The little Little A…I think he just wanted to cover his bases. Or else he, like me, doesn’t really know what he likes BEST, but he knows that many of the suggestions sounded good! He wrote, “how I know if you love me is you would take a walk with me and play with me, give me a hug, and give me presents, and say I love you.” Pretty much covers it all, doesn’t it? You’ve got quality time, touch, gifts, words of affirmation. Not sure if there’s acts of service, but four out of five covers quite a few!
He would not give me the paper unless I promised I would keep it forever! Not a problem!
At the End of the Day…
Well, the day’s come to the end, and I feel like this has been a good opportunity for our eyes to be opened. I shared what the boys wrote with Mr. Friendly this evening, and he also was surprised at what was shared. On the surface, most of the activities that make the boys feel loved are not difficult or expensive. The difficulty lies in our own selfishness as parents, when we don’t want to step out of our routine comforts. Ouch!!
Take Home Message
As for the results if the day’s experiment? I found that today was the smoothest and most enjoyable of our days this week! Really! At the end, all was peace in the home, and I think that we all felt like we’d had success instead of defeat. We didn’t have a perfect day, but I did find that the consequences that had to be given out were taken with much less drama than when we are all running on empty love tanks.
We ALL need ALL Five Love Languages
All of the boys responded to extra loving touch. We had more smiles, and they all seemed more cuddly and positive. And silly. I can’t say that any one boy responded more or less than the others, they all responded. I expected response from Middle A, and he gave more smiles and tickles. Little Guy was more reserved, and sometimes pretended like he didn’t like the attention. But he did seem happy in general, and I don’t feel like he was unresponsive, just not so obvious about it.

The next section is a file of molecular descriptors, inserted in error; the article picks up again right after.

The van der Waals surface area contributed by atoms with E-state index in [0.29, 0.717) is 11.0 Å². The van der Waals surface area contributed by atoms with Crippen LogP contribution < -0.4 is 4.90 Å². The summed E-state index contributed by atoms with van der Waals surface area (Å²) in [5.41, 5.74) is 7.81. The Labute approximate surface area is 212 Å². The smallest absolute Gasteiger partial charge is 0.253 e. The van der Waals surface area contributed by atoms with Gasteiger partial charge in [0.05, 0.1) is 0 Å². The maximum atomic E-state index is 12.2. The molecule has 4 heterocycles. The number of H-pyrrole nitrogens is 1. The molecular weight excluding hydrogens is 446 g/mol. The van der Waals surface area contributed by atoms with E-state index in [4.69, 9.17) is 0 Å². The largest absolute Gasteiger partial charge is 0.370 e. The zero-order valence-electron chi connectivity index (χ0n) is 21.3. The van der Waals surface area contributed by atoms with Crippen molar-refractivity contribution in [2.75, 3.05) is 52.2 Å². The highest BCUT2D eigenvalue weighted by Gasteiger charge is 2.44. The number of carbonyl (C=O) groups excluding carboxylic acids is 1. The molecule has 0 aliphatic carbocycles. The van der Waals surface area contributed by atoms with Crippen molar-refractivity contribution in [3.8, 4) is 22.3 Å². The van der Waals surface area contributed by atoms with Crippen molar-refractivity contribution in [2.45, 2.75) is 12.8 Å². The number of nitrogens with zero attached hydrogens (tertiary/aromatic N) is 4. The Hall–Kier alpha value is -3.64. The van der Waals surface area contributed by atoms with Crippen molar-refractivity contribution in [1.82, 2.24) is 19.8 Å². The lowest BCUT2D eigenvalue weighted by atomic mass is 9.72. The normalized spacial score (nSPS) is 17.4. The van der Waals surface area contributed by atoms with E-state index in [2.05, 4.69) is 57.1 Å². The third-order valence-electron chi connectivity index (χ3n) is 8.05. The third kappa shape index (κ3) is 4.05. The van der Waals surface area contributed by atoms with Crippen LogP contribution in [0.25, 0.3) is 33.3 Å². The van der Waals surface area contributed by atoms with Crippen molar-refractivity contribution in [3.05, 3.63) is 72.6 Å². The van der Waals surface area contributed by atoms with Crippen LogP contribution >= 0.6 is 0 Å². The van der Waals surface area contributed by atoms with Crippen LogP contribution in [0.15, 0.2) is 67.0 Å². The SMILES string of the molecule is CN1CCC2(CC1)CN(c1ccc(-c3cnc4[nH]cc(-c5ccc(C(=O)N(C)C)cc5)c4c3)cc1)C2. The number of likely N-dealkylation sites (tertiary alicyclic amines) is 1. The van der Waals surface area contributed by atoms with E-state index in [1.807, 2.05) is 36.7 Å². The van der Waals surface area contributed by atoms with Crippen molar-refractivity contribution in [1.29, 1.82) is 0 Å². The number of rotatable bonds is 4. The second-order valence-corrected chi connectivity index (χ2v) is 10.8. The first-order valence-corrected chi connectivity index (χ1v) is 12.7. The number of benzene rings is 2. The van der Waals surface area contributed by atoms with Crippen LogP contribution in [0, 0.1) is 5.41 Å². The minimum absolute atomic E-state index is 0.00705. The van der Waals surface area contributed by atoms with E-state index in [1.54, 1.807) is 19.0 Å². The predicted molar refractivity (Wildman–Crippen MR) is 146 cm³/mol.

The biggest surprise
But Big A did surprise me the most. He really blossomed under the attention, and seemed half shy/half happier and surprised himself. I really think that a lightbulb came on with me. Our issues were so much less today. We both were encouraged. And what did it cost? Just some extra focus on giving what the boys need to feel loved! A few hugs, plenty of pats and hair ruffling, and an attitude willing to learn!
I am definitely looking forward to the next few days as we explore another way to show love. Should be interesting!
Four Years Later…
I alluded to the fact that I’d give you an update of how the tickling and increased hugs/touch has played out currently. I will say that it has been interesting and revealing again. Here’s the scoop.
My boys are older and wiser. They seemed to be “on to me” today. My middle guy noticed when I stroked his back while instructing him how to sweep the floor. Although, when he described it, he demonstrated me gently patting his back while screaming commands at him! (Oh, My!) This is how he represented my loving gestures to him–can you believe it!? At least he noticed and appeared to like them!